This study is designed to validate implementation of the CRI algorithm in the CypherOx CRI
Healthy human subjects will undergo progressive reduction in central blood volume to the
point of hemodynamic instability (defined by a precipitous fall in systolic blood pressure
(SBP) below 70 mmHg and/or voluntary subject termination due to discomfort (such as
sweating, nausea, or dizziness) to validate the following hypotheses:
The CypherOx CRI system will A. Trend intravascular volume changes (hemorrhage) B. Trend
stroke volume changes and C. The CRI trend value is not relative to an initial CRI reading,
instead it is an actual CRI trend value that does not require calibration or being placed
during normal physiological conditions.
Hemorrhagic shock is a leading cause of death in both civilian and battlefield trauma.
Currently available medical monitors provide the capabilities to measure standard vital
signs that are often imprecise, subjective, intermittent and inconsistent. More importantly,
the appearance of hypotension and other signs and symptoms of shock represent a point in
time when it may be too late to apply effective lifesaving interventions. Understanding the
physiological signals that provide the best indicators of blood volume loss and impending
circulatory failure is critical to bridging the capability gap of identifying the need for
early intervention. Under a previous BAMC IRB-approved protocol, we used lower body negative
pressure (LBNP) as an experimental model of central hypovolemia to simulate progressive
blood loss that results in hemodynamic instability (e.g., hypotension, tachycardia,
presyncopal symptoms) in conscious, healthy human subjects. From data collected within this
original protocol, we now understand that arterial waveforms (either blood pressure or pulse
oximetry) are important variables associated with hypovolemia. Feature extraction and
machine learning techniques were applied to these previously collected data and an algorithm
was developed called Compensatory Reserve Index (CRI) which was designed to reflect
progressive blood loss and decreasing stroke volume. This algorithm was installed in a
pulse oximeter in which the photo-plethysmographic waveform (PPG) was used to calculate the
CRI. Using this CRI Pulse oximeter, a pretrial study of 24 subjects indicated a high
correlation in trending of blood volume loss (DOD study at Mayo Clinic) and a mean
correlation of 0.96 when comparing CRI to stroke volume (LBNP at AISR Laboratory). The work
proposed herein will validate those findings. During each experiment each test subject will
wear 4 FDA cleared pulse oximeters which transmit PPG data to an off-the-shelf handheld
tablet (meets military specs) which will calculate and display the CRI value. The subjects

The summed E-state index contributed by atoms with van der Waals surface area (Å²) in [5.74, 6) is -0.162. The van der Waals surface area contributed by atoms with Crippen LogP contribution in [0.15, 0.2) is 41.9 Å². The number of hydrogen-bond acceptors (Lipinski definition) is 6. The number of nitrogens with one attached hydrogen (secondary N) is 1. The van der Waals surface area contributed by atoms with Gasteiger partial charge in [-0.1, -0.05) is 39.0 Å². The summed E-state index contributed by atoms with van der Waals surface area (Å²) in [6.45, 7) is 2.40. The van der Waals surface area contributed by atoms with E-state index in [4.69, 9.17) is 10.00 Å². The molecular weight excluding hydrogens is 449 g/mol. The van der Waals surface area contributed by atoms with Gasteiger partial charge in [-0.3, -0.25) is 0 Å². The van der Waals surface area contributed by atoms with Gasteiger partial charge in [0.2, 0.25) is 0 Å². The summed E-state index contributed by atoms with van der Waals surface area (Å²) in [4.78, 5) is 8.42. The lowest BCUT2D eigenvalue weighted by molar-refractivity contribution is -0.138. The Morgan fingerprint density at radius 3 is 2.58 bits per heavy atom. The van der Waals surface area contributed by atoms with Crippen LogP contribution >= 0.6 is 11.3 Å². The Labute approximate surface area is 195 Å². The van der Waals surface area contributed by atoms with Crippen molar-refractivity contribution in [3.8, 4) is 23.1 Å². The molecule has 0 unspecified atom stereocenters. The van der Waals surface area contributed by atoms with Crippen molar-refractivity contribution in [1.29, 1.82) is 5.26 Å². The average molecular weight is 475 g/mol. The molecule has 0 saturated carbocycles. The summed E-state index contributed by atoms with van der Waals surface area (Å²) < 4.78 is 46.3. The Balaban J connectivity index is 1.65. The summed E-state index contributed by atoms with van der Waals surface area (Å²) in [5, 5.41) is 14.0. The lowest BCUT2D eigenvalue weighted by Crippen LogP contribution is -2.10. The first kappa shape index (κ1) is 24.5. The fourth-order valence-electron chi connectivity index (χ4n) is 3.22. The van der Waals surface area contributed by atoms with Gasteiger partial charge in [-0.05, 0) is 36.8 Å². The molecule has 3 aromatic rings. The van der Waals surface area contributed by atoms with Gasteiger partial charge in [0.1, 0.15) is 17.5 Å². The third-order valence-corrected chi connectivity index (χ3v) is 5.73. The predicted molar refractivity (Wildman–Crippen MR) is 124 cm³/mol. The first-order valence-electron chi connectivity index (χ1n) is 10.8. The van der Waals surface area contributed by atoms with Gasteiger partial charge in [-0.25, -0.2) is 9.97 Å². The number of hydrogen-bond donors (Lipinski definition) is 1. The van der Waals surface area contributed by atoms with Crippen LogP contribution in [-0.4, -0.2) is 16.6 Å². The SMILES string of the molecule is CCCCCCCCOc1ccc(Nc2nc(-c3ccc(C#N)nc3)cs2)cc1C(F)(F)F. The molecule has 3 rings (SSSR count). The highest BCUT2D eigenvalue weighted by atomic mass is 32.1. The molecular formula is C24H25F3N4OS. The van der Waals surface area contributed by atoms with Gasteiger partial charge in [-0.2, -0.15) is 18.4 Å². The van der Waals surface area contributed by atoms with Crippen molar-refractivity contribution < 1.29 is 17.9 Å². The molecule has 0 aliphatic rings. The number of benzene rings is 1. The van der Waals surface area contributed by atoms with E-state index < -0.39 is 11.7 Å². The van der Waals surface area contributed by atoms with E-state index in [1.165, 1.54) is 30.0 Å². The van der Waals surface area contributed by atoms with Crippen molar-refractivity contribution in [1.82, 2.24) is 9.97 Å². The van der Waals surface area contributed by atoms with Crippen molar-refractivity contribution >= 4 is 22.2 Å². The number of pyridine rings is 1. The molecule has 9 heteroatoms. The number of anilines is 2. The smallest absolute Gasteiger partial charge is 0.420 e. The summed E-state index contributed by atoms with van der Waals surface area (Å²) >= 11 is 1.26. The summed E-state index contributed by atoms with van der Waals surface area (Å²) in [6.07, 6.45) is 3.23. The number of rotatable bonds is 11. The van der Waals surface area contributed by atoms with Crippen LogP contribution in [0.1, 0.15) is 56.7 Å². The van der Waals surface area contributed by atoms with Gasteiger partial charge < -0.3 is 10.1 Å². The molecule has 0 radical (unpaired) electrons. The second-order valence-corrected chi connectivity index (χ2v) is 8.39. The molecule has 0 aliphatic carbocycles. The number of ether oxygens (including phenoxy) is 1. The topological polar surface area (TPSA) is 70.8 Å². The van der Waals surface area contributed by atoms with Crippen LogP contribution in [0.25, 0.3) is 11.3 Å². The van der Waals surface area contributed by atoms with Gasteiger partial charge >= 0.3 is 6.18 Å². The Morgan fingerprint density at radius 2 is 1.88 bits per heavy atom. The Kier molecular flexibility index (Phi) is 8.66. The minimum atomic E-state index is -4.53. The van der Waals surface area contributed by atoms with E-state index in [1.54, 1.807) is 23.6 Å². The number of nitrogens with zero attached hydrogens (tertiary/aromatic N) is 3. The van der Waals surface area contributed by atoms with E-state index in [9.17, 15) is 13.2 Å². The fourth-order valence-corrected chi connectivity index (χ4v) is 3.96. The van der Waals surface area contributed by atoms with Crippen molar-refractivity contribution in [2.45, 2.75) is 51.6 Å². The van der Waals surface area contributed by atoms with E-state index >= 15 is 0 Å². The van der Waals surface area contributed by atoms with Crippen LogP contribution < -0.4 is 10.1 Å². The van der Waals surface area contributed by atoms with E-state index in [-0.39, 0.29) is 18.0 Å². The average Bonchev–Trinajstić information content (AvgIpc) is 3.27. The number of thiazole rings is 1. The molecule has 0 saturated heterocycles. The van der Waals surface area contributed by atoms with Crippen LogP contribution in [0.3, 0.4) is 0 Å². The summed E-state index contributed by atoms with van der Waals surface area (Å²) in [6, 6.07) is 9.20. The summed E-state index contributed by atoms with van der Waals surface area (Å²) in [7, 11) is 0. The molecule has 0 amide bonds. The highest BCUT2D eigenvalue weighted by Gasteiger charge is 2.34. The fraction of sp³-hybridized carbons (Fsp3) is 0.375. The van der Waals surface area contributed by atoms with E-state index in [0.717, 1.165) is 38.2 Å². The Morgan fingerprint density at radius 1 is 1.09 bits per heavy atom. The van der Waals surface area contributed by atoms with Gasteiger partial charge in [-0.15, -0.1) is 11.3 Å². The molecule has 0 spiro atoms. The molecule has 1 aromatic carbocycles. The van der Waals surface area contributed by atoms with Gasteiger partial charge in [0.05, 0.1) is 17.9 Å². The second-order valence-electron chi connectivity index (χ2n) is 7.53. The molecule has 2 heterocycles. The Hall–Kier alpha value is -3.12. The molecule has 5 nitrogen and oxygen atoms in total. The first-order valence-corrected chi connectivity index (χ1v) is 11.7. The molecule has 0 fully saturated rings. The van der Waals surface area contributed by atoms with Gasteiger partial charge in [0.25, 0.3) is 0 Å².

will also wear 2 FDA cleared Nexfin hemodynamic monitors that display stroke volume. LBNP
will be used to produce progressive central hypovolemia in healthy human subjects until the
point of hemodynamic decompensation (presyncope). This approach will validate the
correlation of CRI to stroke volume.
- Healthy nonsmoking normotensive (<140/90) males or females.
- Age 18 to 55 yr.
- Normal clinical results from a Medical History and Physical form DD 2807-1
- Military or civilian.
- Documentation of a negative pregnancy test within 24 hours prior to each study
period, if necessary.
- Not obese, as defined by body mass index (BMI) < 30, unless individual is athletic
(BMI may not be the best method of assessing obesity in athletic individuals). BMI is
calculated as the weight in kilograms divided by the square of the height in meters.
- (a) Age <18 and >55 years.
- Individuals taking prescription drugs, non-prescription drugs or herbal medicines
known to alter autonomic function unless cleared by the Medical Screener.
- Subjects using prescription medications within 30 days before initiation of the
experiments unless cleared by the Medical Screener.
- Subjects with a history of alcohol or drug abuse which inhibits the subject's ability
to complete this study.
- Subjects with signs of cardiovascular abnormalities (e.g., hypertension (> 140/90),
autonomic dysfunction (Shy-Drager Syndrome, Bradbury-Eggleston syndrome, sinus
arrhythmia, idiopathic orthostatic hypotension), fainting disorder, etc.).
- Subjects with respiratory illnesses (e.g., asthma, Chronic Obstructive Pulmonary
Disease, Reactive Airway Disease, etc.).
- Subjects with a history of anaphylaxis.
- Subjects with allergies to medications not cleared by the Medical Screener.
Individuals reporting a history of pre-syncopal/syncopal episodes or orthostatic
- Subjects with a history or family history of abnormal blood clotting, clots in deep
veins in the legs or pelvis, or blood clots to the lungs.
- Individuals taking prescription medications for hypertension (high blood pressure).
(l) Individuals with known or suspected abdominal hernias
- Pregnancy, trying to become pregnant, or breastfeeding